Argentine Constitutional Assembly election, 1957
The Argentine Constitutional Assembly election of 1957 was held on 28 July. Voters chose delegates to the assembly, and with a turnout of 90.1%, it produced the following results:
Constitutional assemblyNohlen, Dieter. Elections in the Americas. Oxford University Press, 2005.
Neither victors, nor vanquished were to emerge from the "Liberating Revolution" that violently deposed Argentina's populist President Juan Peron in September 1955, and despite the pressure against it, General Eduardo Lonardi's catchphrase became government policy in October: he negotiated personally with Peron's chief supporters, the 2.5 million-member CGT labor union, and formed the Civilian Advisory Council.
Facing conservative opposition to his moderate approach to "de-peronization," as well as terminal illness, Lonardi lost his battle with both; replaced in November, he died the following March. His successor, General Pedro Aramburu, jailed 9,000 CGT leaders within days (banning them from politics) and enacted restrictions such as the ban of the fugitive dictator's mere name. Instability and a coup attempt conributed to a rollback in this momentum, however, and in July, Aramburu announced elections for a constitutional assembly to be convened for the purpose of retoring the 1853 Argentine Constitution (which Peron had replaced in 1949).
The announcement was not without controversy, however. The centrist UCR, the dominant party following the Peronists' ban, was opposed to convening the assembly before the restoration of democracy (when the UCR would almost certainly be in power). One front runner, Arturo Frondizi, believed it to be Aramburu's attempt to forestall elections, and the more conservative Ricardo Balbin feared it could boost Argentina's myriad, smaller parties - potentially complicating the UCR's ability to govern.Potash, Robert. The Army and Politics in Argentina. Stanford University Press, 1996.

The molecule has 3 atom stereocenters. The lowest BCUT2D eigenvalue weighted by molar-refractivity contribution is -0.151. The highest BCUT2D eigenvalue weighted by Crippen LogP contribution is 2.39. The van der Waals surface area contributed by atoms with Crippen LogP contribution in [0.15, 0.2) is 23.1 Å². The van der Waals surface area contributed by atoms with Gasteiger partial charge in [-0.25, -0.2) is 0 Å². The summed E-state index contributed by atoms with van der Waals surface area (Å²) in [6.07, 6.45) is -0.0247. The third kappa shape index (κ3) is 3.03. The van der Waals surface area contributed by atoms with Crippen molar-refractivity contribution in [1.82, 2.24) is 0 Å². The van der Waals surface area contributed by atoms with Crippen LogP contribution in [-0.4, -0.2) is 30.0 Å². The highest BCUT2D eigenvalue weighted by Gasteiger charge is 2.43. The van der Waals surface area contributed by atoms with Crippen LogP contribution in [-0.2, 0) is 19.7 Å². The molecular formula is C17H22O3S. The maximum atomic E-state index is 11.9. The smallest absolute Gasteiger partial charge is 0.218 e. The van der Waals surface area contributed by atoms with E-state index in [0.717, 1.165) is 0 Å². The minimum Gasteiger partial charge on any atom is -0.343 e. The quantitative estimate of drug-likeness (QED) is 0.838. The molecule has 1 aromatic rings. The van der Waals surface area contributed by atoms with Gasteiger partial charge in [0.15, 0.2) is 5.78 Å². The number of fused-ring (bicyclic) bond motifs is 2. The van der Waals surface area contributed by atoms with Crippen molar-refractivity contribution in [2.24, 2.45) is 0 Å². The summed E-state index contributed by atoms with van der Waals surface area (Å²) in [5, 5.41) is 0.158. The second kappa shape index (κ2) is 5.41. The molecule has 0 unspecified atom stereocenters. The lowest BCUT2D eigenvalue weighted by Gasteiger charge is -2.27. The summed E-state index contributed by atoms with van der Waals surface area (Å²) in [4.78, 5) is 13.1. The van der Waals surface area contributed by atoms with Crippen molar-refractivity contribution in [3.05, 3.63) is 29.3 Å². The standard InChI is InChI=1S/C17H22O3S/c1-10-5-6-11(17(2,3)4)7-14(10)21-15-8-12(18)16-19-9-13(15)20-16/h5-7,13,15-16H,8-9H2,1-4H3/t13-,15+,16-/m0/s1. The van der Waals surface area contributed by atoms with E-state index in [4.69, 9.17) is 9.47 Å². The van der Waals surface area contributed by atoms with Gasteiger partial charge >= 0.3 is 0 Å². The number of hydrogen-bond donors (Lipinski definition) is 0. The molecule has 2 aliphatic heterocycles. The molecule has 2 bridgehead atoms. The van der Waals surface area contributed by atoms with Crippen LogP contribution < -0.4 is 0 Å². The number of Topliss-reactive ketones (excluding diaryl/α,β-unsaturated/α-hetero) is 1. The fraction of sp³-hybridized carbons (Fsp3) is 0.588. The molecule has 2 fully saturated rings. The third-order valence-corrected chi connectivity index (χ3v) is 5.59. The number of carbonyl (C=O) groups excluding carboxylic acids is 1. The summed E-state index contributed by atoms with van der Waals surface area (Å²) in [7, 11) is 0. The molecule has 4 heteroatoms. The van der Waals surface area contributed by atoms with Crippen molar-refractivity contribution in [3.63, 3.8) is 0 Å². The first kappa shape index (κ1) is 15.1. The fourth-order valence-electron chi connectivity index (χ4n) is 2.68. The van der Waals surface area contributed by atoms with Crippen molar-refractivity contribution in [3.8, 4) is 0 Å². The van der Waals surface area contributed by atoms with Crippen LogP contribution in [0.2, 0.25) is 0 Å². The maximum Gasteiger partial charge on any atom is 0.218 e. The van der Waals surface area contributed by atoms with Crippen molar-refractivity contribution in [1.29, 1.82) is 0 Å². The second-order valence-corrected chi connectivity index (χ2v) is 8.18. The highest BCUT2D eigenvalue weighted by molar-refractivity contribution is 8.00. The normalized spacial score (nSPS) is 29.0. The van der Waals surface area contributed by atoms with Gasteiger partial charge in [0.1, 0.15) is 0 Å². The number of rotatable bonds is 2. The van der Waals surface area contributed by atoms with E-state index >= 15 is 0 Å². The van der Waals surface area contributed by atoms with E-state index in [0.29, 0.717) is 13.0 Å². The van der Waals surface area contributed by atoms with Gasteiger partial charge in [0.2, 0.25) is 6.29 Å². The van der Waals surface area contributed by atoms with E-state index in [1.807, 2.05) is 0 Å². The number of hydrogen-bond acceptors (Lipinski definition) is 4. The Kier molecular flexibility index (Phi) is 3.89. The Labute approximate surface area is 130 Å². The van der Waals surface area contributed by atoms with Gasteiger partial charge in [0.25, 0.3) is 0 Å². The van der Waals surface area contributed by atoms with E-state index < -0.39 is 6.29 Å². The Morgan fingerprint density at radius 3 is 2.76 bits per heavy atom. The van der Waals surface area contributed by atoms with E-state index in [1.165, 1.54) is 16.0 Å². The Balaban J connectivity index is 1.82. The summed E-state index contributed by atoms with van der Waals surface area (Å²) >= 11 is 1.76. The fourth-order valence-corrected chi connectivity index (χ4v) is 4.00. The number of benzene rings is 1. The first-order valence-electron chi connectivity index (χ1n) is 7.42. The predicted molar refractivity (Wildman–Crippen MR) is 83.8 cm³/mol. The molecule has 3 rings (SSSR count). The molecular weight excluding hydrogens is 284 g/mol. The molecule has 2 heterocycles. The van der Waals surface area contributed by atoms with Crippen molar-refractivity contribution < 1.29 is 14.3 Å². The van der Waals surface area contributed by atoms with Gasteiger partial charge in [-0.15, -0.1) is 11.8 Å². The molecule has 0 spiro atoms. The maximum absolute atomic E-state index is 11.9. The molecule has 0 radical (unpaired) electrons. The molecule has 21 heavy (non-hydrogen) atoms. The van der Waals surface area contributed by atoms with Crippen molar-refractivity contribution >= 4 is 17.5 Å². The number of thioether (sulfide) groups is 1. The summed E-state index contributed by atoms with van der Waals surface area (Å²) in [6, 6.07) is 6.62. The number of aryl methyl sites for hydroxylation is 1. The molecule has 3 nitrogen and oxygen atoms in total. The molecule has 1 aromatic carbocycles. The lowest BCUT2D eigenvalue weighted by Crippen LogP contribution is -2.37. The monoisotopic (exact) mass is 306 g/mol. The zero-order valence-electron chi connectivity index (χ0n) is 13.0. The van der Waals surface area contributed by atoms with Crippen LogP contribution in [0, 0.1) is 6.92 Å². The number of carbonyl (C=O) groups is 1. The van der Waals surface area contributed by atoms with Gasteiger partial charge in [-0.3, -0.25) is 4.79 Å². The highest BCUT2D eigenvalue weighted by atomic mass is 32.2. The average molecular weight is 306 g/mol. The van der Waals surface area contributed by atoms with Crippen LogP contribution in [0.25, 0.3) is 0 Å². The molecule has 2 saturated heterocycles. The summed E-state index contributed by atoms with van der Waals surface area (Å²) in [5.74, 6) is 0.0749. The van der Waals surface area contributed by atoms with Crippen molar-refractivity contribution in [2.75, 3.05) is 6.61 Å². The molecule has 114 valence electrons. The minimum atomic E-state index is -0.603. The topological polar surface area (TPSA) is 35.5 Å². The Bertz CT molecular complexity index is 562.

Aramburu's more reactionary colleagues in the military favored a far slower timetable towards elections, but were reluctant to challenge him. The UCR's November 1956 convention in Tucuman was marked by acrimony over relationships with the military and with peronists, and it resulted in the party's division. Balbin continued to lead the party's mainstream (as the UCR-P), while the less anti-peronist faction formed the UCRI - led by Oscar Alende and Balbin's 1951 running mate, Arturo Frondizi.
The two UCR factions competed not only with each other, but also with the many, smaller parties. El Litoral One of the most prominent, the Socialist Party of Argentina, suffered from its own internal divisions. Americo Ghioldi led those who supported retribution for the harrassment that had been inflicted on them during Peron's rule, while Alfredo Palacios and led those who opposed such action. The elections - the first since Peron's deposal - were narrowly "won" by blank votes: Voters cast about 2,116,000 of these, besting the UCR-P's total by 10,000 and resulting in one of the highest such incidences (25%) in Argentine electoral history.
Ultimately, the narrowly-divided convention in Santa Fe resulted in deadlock when the UCRI walked out over the imminent reinsertion of Peron's Constitutional Article 40 (which nationalized energy resources). His Article 14 - which included social guarantees - was approved, however, before the assembly was adjourned after two months, on November 14.
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